There are regular tours on weekends and re-enactments of famous battles twice a year. But be warned - the "soldiers" won't break character under any circumstances. "Do you know where I can get a soda pop for my boy?" I asked a private. He looked at me puzzled. "A what?" he asked. "A pop," I said. The soldier just shook his head and went back to what he was doing.

Fortunately, Fort Foster is located within the boundaries of Hillsborough River State Park, which has a full-service concession.


One hundred years before air-conditioning and freeways opened the state, Floridians lived one with nature on "Cracker" homesteads. "Do you know why they called them 'Crackers?'" the cowboy asked my son. "Because they were good to eat," my five year old answered. The cowboy laughed, grabbed a 12-foot-long bullwhip hanging at his side, lifted it above his head and let it rip. "CRACK!" My son jumped and looked like he didn't know whether to cry or laugh. After a moment of uneasy silence, he smiled. "Do that again."

The cowboy, one of the volunteers at the Osceola County Historical Society's Museum, was happy to oblige. "This is how they would keep the cattle moving - with the sound of a cracking whip," he explained. "That is why they got the name 'Crackers.'"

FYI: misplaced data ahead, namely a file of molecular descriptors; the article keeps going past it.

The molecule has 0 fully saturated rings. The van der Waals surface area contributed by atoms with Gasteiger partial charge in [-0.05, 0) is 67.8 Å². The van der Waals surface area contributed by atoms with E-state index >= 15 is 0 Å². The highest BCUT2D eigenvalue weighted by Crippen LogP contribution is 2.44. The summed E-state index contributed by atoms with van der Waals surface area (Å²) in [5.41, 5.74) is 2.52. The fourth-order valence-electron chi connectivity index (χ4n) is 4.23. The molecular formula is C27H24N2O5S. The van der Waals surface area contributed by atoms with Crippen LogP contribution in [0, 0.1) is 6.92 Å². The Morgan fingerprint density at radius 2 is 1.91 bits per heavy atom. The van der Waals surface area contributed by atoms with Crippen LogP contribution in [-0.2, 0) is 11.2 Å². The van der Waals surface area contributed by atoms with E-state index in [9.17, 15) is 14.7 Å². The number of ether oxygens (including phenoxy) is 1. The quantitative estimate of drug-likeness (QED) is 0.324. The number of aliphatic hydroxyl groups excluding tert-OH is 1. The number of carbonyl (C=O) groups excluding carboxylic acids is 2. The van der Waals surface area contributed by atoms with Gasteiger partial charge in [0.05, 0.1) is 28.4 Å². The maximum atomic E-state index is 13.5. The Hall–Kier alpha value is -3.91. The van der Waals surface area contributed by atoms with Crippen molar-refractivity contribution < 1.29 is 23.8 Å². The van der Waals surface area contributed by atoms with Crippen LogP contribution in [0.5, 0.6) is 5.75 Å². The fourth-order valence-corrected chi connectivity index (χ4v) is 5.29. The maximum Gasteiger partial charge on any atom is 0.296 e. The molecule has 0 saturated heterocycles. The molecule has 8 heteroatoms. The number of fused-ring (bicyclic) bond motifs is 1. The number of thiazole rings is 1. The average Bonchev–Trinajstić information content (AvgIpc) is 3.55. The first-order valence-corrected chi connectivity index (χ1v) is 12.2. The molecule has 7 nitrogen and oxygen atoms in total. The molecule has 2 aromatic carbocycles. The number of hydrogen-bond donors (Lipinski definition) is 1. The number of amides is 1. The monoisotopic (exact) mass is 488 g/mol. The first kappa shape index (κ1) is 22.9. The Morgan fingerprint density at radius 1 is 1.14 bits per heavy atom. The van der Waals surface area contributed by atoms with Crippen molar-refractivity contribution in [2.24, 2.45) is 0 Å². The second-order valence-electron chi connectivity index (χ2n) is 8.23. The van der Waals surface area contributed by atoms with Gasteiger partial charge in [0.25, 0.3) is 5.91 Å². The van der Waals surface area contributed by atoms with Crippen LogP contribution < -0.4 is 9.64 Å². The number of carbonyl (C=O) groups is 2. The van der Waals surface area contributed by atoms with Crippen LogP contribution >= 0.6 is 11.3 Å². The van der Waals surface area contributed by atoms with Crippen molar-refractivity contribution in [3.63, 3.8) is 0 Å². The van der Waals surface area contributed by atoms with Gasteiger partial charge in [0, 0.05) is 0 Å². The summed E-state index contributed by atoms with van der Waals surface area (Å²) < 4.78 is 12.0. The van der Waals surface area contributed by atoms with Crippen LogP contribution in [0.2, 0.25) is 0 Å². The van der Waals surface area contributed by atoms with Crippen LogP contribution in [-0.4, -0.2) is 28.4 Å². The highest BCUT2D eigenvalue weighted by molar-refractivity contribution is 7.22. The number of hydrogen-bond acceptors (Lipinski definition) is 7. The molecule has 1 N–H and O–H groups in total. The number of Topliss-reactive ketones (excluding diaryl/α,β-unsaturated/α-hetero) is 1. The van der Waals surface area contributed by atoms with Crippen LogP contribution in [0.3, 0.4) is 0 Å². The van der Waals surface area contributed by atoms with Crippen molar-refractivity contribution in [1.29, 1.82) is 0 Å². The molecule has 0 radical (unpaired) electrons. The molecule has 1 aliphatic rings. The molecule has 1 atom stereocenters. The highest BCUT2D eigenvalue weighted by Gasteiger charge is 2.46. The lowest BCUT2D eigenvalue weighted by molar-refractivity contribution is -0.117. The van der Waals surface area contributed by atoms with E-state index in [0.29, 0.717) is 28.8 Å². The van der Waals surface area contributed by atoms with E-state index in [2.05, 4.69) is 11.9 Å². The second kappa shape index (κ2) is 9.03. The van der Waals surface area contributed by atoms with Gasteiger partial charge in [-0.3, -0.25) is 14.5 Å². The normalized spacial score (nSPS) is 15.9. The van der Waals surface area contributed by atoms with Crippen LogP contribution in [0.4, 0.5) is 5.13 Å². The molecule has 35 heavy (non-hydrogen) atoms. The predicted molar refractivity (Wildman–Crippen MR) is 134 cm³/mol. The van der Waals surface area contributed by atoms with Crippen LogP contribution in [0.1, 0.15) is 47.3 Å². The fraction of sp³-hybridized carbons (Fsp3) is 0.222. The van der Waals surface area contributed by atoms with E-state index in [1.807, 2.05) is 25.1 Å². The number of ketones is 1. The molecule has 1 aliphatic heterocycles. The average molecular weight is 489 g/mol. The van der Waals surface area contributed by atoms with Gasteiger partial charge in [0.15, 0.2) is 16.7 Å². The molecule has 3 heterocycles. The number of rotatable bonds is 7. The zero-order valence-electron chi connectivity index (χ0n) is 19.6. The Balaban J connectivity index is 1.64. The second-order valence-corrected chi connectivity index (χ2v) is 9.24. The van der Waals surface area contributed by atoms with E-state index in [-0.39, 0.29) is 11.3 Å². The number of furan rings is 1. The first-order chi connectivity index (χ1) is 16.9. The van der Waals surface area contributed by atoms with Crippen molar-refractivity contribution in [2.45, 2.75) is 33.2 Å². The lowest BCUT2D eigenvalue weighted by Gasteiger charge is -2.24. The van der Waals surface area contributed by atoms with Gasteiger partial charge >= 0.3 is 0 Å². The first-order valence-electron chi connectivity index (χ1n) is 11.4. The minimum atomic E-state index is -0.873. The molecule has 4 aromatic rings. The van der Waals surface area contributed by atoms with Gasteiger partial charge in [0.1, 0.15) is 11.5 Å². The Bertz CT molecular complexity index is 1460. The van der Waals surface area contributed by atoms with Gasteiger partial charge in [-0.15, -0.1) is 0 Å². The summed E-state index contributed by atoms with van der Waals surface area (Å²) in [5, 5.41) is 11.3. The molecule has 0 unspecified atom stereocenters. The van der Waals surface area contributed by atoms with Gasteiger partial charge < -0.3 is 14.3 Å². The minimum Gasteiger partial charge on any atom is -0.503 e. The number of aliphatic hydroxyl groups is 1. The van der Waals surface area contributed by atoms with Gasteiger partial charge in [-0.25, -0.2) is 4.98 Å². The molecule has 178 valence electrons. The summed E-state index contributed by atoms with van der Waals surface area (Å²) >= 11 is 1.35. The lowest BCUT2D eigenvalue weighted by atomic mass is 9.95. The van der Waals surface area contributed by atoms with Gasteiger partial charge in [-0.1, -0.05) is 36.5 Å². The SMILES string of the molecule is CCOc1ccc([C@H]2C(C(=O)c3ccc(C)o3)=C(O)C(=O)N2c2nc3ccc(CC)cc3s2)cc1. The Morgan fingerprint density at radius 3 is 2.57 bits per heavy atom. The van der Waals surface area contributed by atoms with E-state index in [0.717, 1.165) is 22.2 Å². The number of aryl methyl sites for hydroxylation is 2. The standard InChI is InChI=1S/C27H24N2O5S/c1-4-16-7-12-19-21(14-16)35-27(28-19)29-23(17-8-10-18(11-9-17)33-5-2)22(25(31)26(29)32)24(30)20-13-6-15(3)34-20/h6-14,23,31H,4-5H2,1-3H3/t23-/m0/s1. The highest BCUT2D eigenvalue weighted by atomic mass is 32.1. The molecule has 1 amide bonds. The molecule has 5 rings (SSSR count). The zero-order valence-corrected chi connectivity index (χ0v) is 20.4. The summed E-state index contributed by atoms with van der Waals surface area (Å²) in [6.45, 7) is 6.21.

Today, Florida might be known for oranges, but in the 1800s cattle was, literally, the state's biggest cash cow. The Spanish explorer Ponce de Leon can be credited with kick-starting the industry in 1521 when he introduced seven Andalusian cows to Florida's ample grazing lands. By the 1860s, Florida was one of the nation's largest suppliers of beef. During the Civil War, the state helped keep the Confederacy fed. After the war, the industry continued to prosper, especially in fertile areas such as the Kissimmee River valley.